In some ways, the UK is to blame for the Russian elites’ lack of leverage. For decades, well-connected Russians kept their money and families safe in the UK, while maintaining their high positions in Russia. British accountants helped to stash their dubious incomes, lawyers settled their divorces and prosecuted libel trials, consultants lobbied politicians for their business associates’ interests, estate agents procured their mansions, private schools educated their children, and museums laundered their reputations.
Given the Russian super-rich had rights and the means to assert them in the UK, they never felt the need to promote — or defend — the rule of law at home. This double life often worked in their favour: if they wanted to bring down an enemy, they could hire a corrupt judge in Russia to ensure an unfair hearing. But when they needed real justice, they could fly to London.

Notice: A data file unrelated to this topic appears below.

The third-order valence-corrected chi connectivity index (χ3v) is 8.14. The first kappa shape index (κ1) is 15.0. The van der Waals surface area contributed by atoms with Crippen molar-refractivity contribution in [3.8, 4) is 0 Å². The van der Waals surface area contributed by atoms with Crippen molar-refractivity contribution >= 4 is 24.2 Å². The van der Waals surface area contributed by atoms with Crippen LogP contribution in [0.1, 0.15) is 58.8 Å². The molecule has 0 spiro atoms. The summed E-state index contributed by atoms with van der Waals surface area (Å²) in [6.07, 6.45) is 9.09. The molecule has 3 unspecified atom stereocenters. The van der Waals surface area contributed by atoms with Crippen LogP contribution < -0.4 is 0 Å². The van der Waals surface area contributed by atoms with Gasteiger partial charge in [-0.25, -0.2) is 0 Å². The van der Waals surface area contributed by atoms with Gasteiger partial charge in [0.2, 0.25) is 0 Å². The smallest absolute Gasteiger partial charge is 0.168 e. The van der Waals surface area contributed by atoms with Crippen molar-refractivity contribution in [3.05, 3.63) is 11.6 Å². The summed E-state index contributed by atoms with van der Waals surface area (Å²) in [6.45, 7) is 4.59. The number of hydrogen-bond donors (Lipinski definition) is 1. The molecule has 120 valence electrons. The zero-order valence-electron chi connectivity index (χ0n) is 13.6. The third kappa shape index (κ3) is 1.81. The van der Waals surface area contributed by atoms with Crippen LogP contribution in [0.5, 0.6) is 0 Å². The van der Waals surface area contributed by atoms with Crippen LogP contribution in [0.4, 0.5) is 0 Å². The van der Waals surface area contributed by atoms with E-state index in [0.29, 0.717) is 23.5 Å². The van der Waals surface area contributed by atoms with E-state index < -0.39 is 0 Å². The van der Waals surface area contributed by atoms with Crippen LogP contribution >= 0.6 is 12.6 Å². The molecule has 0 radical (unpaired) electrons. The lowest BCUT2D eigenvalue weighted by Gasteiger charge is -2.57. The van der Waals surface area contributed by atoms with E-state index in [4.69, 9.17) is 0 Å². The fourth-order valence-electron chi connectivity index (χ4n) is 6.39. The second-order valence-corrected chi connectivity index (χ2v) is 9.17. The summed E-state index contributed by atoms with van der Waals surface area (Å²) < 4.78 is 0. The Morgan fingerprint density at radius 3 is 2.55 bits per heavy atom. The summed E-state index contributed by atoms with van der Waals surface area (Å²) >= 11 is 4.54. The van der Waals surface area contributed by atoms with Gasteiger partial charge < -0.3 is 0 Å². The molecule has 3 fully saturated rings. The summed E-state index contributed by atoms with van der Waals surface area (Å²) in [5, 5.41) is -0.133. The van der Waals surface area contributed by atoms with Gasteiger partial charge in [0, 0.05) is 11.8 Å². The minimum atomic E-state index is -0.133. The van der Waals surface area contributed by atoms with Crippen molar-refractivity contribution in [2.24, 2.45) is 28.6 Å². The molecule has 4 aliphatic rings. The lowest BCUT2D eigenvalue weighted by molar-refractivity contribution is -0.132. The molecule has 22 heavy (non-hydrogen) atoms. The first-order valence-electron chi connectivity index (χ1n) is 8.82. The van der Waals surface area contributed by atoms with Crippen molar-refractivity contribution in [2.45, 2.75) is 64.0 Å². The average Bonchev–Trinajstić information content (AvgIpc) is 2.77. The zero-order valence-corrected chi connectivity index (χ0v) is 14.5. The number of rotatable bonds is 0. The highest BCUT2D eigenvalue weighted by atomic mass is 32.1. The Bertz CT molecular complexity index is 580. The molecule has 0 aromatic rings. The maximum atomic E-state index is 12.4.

This “Get out of Russia Free” card couldn’t last forever. In allowing Russians to live the high life away from home, the UK emboldened Putinism in its current form. With the UK offering a safe haven, rich Russians never felt the need to build or maintain strong legal institutions after the fall of the Soviet Union. As a result, there is now no realistic channel of non-centralised power, such as a strong judiciary or small and medium business constituency, that the business elites could use to influence the Kremlin — presuming they even wanted to.